She called at 1:30 in the afternoon and said, “They will induce at 2:30, can you be there by then?” and I think that was the precise moment I went inside of myself just for some sort of preservation. I mean, I was cracking the whip, getting the always late B moving, making sure we had everything, calling the attorney, etc. but the part of me that felt was muted. The only time I freaked out on the way to the hospital is when I checked my Blackberry and I had an automatic vacation response email from my attorney. It reminded me of when we watched the season finale of the Soprano’s and the screen went black, B picked up the remote and said, “I don’t know what to do”. I looked at that email and was dumbfounded. She is out of town? For two weeks? But . . . the baby. Is like, coming out . . . Luckily another attorney from the firm emailed me right then to tell me she would be handling the situation and to call her when the baby was born.
Babymama was already in the room when we got there, and I was wondering if the staff knew about our situation on the elevator ride up. One step into labor and delivery answered that question – all eyes were on us. They knew.
She was putting on her gown when we came in. Her hands were shaking and she was having trouble getting it tied. My hands were steady but my brain was in that weird hibernation mode, so it took both us a really long time. Once she had her gown on she got in bed and we sat on the couch and we began the most awkward hour of all of our lives. The first hour was the hardest, I think because we were all nervous, and they kept coming in and checking her and we were just bumbling around. We settled in after that, and I reminded B that we were in this for the long haul, it could go on until the next day.
They induced at 4:30. After they started the pitocen, I went to the main lobby to tell my parents they couldn’t come up and that it would be awhile. When I was walking back, B was running out of the room to find a nurse because her contractions had become so bad so fast. When I got in there her whole body was contorted with pain, she was covered in sweat, and her lips were shaking. We had to wait about twenty minutes for the epidural person, and it was awful. She is so little, each contraction was literally twisting her body. B had to leave for the epidural, so I stayed and stood in front of her holding her arms. When a contraction hit, instead of just squeezing my hands she squeezed and twisted, and I swear to Homer she almost broke my wrist. I bit the inside of my cheek and just waited it out, because how dickish is it to cry out about a strained wrist when she is having a needle put in her spine?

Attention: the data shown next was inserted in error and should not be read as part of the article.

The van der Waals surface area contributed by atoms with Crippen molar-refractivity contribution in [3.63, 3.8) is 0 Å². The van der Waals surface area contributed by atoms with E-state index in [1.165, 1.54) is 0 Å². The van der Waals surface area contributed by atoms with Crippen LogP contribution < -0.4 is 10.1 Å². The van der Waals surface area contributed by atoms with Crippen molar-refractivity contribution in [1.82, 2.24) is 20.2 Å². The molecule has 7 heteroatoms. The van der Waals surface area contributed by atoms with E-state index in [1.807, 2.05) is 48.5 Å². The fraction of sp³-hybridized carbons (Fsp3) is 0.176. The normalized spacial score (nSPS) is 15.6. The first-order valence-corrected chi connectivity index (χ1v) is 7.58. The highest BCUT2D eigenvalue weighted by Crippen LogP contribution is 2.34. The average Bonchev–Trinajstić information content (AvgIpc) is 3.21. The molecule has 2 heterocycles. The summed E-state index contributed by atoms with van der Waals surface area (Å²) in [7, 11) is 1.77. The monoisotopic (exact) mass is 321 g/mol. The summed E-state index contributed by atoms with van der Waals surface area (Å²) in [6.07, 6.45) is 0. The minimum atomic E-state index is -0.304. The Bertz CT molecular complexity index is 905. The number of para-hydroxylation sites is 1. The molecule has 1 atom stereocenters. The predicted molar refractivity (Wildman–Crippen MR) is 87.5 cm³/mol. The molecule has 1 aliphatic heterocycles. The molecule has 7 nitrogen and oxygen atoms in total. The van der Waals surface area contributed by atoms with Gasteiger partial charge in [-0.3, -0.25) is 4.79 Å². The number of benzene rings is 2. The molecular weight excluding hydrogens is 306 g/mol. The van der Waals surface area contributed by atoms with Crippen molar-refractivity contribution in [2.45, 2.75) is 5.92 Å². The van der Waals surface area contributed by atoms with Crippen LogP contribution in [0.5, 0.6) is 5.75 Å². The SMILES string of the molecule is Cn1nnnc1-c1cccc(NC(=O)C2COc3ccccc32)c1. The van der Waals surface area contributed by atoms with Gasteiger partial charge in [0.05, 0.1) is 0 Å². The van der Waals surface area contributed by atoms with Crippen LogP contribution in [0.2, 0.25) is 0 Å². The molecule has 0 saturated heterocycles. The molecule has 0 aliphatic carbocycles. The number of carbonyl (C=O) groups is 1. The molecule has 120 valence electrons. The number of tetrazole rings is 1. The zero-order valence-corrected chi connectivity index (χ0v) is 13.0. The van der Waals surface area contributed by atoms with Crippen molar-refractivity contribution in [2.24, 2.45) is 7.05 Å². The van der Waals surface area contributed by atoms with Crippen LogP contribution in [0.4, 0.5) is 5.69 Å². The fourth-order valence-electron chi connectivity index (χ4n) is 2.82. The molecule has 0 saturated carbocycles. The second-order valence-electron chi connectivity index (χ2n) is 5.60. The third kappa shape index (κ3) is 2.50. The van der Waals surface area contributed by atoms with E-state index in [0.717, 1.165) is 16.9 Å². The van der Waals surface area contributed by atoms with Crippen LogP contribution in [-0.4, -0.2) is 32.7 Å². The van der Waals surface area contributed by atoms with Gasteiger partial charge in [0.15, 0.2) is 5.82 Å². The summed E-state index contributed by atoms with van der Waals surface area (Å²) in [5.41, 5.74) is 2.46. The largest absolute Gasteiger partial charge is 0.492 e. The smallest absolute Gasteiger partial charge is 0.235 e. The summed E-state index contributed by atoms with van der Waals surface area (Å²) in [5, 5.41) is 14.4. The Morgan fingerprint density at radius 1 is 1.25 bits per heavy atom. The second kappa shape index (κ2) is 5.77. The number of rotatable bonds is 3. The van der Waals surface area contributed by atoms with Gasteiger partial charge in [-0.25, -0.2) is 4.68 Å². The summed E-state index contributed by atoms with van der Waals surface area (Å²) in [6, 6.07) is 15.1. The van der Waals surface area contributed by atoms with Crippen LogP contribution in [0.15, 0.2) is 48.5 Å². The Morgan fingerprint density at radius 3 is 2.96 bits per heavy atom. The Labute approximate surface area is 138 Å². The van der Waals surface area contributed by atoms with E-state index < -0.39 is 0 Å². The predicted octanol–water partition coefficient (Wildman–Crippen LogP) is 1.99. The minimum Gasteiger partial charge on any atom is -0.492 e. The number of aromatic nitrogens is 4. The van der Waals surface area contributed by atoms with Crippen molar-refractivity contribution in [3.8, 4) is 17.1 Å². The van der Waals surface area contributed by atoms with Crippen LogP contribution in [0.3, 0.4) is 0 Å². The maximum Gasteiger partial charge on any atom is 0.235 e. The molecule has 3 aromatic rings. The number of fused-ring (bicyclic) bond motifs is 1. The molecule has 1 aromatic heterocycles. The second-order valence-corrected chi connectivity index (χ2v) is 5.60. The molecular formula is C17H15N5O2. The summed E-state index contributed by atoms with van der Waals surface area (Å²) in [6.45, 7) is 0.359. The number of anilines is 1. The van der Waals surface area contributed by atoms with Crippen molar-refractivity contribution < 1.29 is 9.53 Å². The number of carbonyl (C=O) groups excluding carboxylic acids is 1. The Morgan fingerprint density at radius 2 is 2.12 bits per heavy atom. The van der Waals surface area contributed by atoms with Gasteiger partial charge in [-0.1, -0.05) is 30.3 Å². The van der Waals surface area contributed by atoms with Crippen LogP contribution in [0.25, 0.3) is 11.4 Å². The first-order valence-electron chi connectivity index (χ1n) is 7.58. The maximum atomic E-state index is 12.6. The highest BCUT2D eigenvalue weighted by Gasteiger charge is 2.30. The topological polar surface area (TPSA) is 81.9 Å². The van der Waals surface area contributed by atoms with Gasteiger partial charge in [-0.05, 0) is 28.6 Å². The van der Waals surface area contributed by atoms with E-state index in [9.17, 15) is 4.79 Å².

Epidurals are amazing. That was the end of the pain for her. She slept for a half hour or so, we watched TV, and then she woke up and told me I needed to call a nurse now, because she felt a lot of pressure. I had been prepared for hours of waiting, and so had the staff, so they leisurely came in and when they checked her it all started going really fast. The nurse told her not to push, to wait until things were set up. B and I moved to our positions up behind her head. They took the end of the bed off, rolled in the table with all the scary looking tools, and then the nurse told her she could push.
I’ve been in a lot of births, and usually I am holding the moms hand, counting while they push. But she didn’t want any of us. She grabbed her own legs, closed her eyes, and pushed. After three contractions the nurse yelled STOP! and that was the only time things got a little hairy. The nurse told her she could not push again, no matter how much she wanted to, until the doctor came in. Then I could hear the urgent doctor call. I peaked over and saw the top of Fiona’s head hanging out, and Babymama was like I NEED TO PUSH THIS BABY OUT RIGHT NOW. The doctor sauntered in, putting his gloves and mask on, and Babymama told him she had to push and he said, you can’t, pant like a dog if you need to. This was the only time she lost her cool, she looked at me and said, “IS HE FUCKING KIDDING ME RIGHT NOW?” I didn’t even know what to say, so I said, “I’m afraid not.”
So the cord was around her neck. I’m glad I didn’t know this while we waited, obviously. She never did have to push again. He reached down, pulled the cord over her neck, and then pulled the baby out.
The first thing I noticed is that she had B’s ears. I prayed for that. I love his ears, they are shaped almost in a question mark. I just saw her, that is the only way I can describe it. I don’t remember hearing anything, or thinking anything. Like a movie, it just slowed down with a zoom lens on her. The doctor started to hand her to Babymama, and she held her hand up to stop him and pointed to me. When he gave her to me, she was still all covered in blood and stuff and screaming like they do and I just wrapped my whole self around her and whispered in her ear over and over and over again that it would be ok. Both for her benefit and mine, no doubt. The nurses kept trying to clean her up and wipe the blood off of me and I just didn’t even care, I just needed to keep saying that prayer: It’s okay, baby, mama’s here, it’s okay, baby, mama’s here.